The Bridal Expo Adventure: We Laughed, We Played Bridal Bingo, We Tasted Terrible Cake

Pastry, my mom, and I went to a massive Bridal Expo at the downtown convention center. And, it was gloriously fun for all the wrong reasons.

The first adventure in the bridal convention was purchasing and printing tickets. A venue we have been considering had a link for two-for-one tickets for the reasonable price of $12. So, I decided that would be a great option as Pastry AND my amazingly snarky mom could also attend for the festive people watching and cake tasting. I bought a duo of tickets planning to purchase one at the door and went to print them out. 100 pieces of paper later, I had, well, 100 different bridal expo tickets laying on the floor of my office. They all had different bar codes, so I freaked out in case I had accidently charged my debit account $600 in Bridal Expo tickets. But, nope, only a $12 charge on my card for a mere 100 tickets! Deal of the century!

“Bwhahahahaha…,” said the paper-eating printer, “I shall print Bridal Expo tickets till the END OF TIME.”

On our way there, my mom was sitting in the backseat of my car, imparting wedding advice. The snark runs deep in our family.

My mom on us planning a fairly non-traditional wedding and what would make both families uncomfortable: “You know, I think you should draw the line at animal sacrifice. I mean, if you sacrifice a chicken at the ceremony, you will lose a few people.”

My mom on reception activities: “Have you two considered those giant hamster balls for people? That would be fun!”

My mom on her possible wedding attire: “Maybe a giant quinceanera dress! Those are so great…” (She really does love them.)

Upon arriving at the expo with our 937 printed tickets, the attendant checking people in handed us nametags, your choices being “guest,” “bride,” or “groom,” mixing ours up so I ended up with the groom tag. Previous to our arrival, Pastry and I put together basically a list of Bridal Bingo, things we were expecting to see at the show. Points were awarded for the following categories:

  • Wearing a veil with regular clothing
  • Wearing a tiara with regular clothing
  • Wearing a veil AND a tiara
  • Rhinestone shirt with reference to bride in any way
  • Reference to “her special day”
  • Reference to “fairytale” or “happily ever after”
  • Crying in public
  • Debates over color names, g. white, ecru, cream, champagne, etc.
  • Coordinated bridal party outfits
  • Coordinated bride and groom outfits


The Bridal Expo Bingo card for your enjoyment.

Perhaps my favorite siting of all of the above, was this classy groom along with his fiancé, perusing a floral booth. I stalked him down for this picture, slightly terrified he would figure out what I was doing and go all Sons of Anarchy on me.


You can almost feel the romance waft off of him…

Otherwise, it was a very full convention center full of an exceedingly diverse group of people. The gender split was not as female-heavy as I thought it would be, and the grooms in attendance seemed happily amused participants. We did see one groom in a pure white three-piece suit with a bright blue tie and matching blue shoes. He definitely won most overdressed. There were giant parties of bridesmaids in customized matching shirts and a pair of exceptionally preppy couples wearing matching orange outfits. I fell in love with a crazy expensive bouquet of succulents, pheasant feathers, sunflowers, herbs, and other weird things. Pastry and I kept remarking that a bunch of the couples looked like they were 12.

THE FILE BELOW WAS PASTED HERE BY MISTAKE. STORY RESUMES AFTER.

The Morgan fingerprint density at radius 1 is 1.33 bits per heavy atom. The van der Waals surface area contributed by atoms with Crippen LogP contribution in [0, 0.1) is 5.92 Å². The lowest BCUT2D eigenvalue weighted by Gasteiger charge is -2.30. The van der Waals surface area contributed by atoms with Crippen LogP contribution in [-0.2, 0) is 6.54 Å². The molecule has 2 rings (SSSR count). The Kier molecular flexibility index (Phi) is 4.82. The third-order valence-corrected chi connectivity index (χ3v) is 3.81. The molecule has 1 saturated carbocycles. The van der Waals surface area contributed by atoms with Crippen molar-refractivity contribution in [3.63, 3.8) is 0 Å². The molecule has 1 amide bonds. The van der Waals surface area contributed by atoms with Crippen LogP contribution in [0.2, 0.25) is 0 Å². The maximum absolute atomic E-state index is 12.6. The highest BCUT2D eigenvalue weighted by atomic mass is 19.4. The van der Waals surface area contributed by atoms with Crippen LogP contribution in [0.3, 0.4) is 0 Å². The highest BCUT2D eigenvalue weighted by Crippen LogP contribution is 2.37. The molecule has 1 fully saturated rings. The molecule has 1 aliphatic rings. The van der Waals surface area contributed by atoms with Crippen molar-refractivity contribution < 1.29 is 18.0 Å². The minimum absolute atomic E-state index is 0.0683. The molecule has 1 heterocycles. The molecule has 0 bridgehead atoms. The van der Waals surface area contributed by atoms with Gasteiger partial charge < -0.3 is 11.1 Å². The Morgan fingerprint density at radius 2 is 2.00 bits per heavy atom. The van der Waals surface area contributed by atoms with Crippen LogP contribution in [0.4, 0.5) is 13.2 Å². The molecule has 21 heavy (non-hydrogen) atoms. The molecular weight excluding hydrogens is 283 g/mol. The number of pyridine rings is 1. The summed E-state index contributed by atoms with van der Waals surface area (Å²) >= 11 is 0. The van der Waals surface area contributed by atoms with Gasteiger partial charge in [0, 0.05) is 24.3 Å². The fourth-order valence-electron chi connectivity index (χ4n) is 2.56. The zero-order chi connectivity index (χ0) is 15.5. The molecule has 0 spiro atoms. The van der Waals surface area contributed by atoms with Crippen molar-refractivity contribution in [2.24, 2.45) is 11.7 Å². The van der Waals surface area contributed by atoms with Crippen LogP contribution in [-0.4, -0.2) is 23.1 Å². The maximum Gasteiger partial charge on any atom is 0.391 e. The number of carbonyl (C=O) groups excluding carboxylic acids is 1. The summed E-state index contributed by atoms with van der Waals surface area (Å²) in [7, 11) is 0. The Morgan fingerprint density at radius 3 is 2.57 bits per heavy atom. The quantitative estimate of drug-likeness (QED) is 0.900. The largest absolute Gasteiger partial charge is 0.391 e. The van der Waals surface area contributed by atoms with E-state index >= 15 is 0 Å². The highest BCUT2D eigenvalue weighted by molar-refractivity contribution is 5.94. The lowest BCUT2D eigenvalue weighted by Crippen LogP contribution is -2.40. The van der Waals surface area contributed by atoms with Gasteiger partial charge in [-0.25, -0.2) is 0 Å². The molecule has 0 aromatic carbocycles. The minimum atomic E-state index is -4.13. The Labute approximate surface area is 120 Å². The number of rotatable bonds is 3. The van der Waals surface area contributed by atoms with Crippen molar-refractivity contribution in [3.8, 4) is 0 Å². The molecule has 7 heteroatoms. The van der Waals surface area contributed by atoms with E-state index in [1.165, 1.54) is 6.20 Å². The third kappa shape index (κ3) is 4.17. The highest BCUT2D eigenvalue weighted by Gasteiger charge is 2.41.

We went to pretty much every photo booth option possible, and tasted enough cake to henceforth decide NO CAKE at our wedding as we are serious about wedding pie. A drunken DJ who smelled so strongly of rum I thought I would get drunk standing next to him, enthusiastically introduced us to all his vendor friends throughout the fair. Another high point was an outlet mall weirdly promoting themselves with half-naked men in suspenders with a bunch of semi-horrified ladies milling about them. So, Pastry stepped right up, introduced himself, and took an amazing picture with the stripper-esque men to the vast amusement of the entire crowd.

And, then we found my mom some brightly colored quinceanera dresses in the wedding dress section, and it made her day.

We had crossed most of our items off the list by the time we left (after searching for an exit for 20 minutes) except the “crying” item. Lo, on our way back to the car, we happened upon a girl walking down the street crying with her boyfriend. She didn’t have a veil on, but I maintained it counted.


The next morning my mom emailed me a link to a coupon for a discounted human-sized Hamster Ball Experience with the note, “Don’t say I didn’t help with creative wedding ideas.”


The Venue Search: “It’s Perfect…Pity That We Will Have to Sell Our Future Unborn Children for an Open Bar”